Today’s growing reliance on certificates discourages jewelers from gaining their own knowledge. The incentive to learn how to identify treatment is gone when jewelers can rely on others for the information they need. Michael Dymant reflects, “The source of expertise used to be in the hands of knowledgeable, ethical dealers. The lab was only supplemental. Today the dealer’s word is dismissed by the word of a lab. All dealers are lumped together. My 22 years of experience are meaningless when a new dealer with no knowledge or experience can start tomorrow with a lab report in hand and start selling. I think there is too much power in the hands of those [laboratories] that hold themselves out to be experts.”
Remember that certificates, or “certs” as they are known in the trade, are laboratory reports only. They actually do not certify. They only identify.
Treatments and conscience. Yes, treatments are in, and they test the ethics and principles of both treaters and sellers. Since full disclosure is the only way to keep a treatment ethical, we must find a way to move conscience from the “out” list back onto the “in.” The American Gem Trade Association has worked hard to bring ethics to the forefront of business by endorsing the Gemstone Enhancement Manual and requiring that all its members adhere to its codes. (See sidebar above.)
The industry is slowly coming around to the importance of disclosure because non-disclosure, as parties to last summer’s emerald lawsuit discovered the hard way, serves no one in the end. When I stated that ruby prices were soft due to lack of confidence in treated material, this – like many other published reports – was an accurate reflection of the market which should serve as a wake-up call. Boosting ruby prices and regaining confidence in the market will require honesty in treatment reporting.
Ralph Mueller, Mueller & Associates, Scottsdale, Ariz., sums it up this way: “The treatment issues regarding emeralds and rubies have definitely affected the market for these stones. It becomes more a point of credibility and confidence. Once the consumer or jeweler no longer has confidence in the product they are buying, they either switch to another product or a completely different luxury item like a car or a fur. The key as I see it is full and complete disclosure. I personally have no objection to any of the current treatments as long as they are fully disclosed.”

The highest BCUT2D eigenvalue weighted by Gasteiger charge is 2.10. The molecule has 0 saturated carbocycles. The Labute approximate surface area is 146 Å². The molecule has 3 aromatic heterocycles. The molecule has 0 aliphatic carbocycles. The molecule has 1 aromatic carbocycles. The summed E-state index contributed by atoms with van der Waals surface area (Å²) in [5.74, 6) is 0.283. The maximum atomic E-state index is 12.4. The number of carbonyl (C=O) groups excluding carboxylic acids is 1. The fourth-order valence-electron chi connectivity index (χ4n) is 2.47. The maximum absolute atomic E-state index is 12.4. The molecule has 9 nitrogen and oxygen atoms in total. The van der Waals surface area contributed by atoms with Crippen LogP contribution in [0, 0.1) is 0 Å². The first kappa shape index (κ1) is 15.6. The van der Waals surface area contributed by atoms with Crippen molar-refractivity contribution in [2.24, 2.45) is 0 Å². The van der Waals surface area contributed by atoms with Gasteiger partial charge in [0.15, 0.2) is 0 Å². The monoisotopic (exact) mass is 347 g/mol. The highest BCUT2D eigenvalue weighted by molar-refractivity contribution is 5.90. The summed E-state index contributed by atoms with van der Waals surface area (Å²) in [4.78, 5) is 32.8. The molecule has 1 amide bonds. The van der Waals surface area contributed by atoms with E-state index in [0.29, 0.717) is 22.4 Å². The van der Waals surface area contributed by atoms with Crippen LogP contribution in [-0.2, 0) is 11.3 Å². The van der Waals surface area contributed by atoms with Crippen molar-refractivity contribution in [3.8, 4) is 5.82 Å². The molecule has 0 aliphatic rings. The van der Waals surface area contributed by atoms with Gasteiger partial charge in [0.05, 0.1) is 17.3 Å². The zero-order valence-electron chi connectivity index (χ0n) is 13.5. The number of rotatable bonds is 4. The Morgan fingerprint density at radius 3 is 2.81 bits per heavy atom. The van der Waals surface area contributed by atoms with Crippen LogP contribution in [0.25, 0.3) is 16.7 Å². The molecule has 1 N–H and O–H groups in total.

Excuses and responsibility. We hear excuses all the time. No one wants to take responsibility for anything that goes wrong. But there is no excuse for jewelers to avoid gemology education and training on current treatments. If a jeweler is sued, the court considers him an expert, even if he lacks the proper training.
Last summer, I received a call from a West Coast jeweler who took in for repair an emerald ring purchased at auction. The jeweler sent the ring to a repair shop. When it was returned, he could see a foreign substance on the bottom of the emerald. The jeweler asked a local gemologist for advice. He learned that an Opticon-type filler had seeped out of the emerald when the repair shop steam cleaned it. If this situation had evolved into a legal situation, all three parties – the auction house, the jeweler and the repair shop – could have been held responsible for the damaged stone. But the jeweler would probably be the first to be sued. To say you are unfamiliar with Opticon treatment is no legal excuse.
Trade shows and relationships. Once suppliers spent a great deal of time and money visiting jewelers in various cities to sell their wares. Today, the number of trade shows has increased to the point where a jeweler could attend one every month. Many sales associates use shows to set up appointments with jewelers. After all, if a jeweler plans to attend a major event such as The JCK Show in Las Vegas, why should the supplier bother to visit that jeweler’s store in coming months, if at all?
Shows may shift many costs from sales associate to jeweler, but they also offer them some advantages. First, a jeweler can see several suppliers at once, view a greater range of products and shop more competitively. Shows also give jewelers an opportunity to combine business with some leisure time.
While Dymant placed them on the “out” list, relationships actually can benefit from many trade show opportunities, both formal and individually planned. But jeweler and supplier must work together or trade shows will become just a series of massive aisles with nameless faces on both sides of the counter.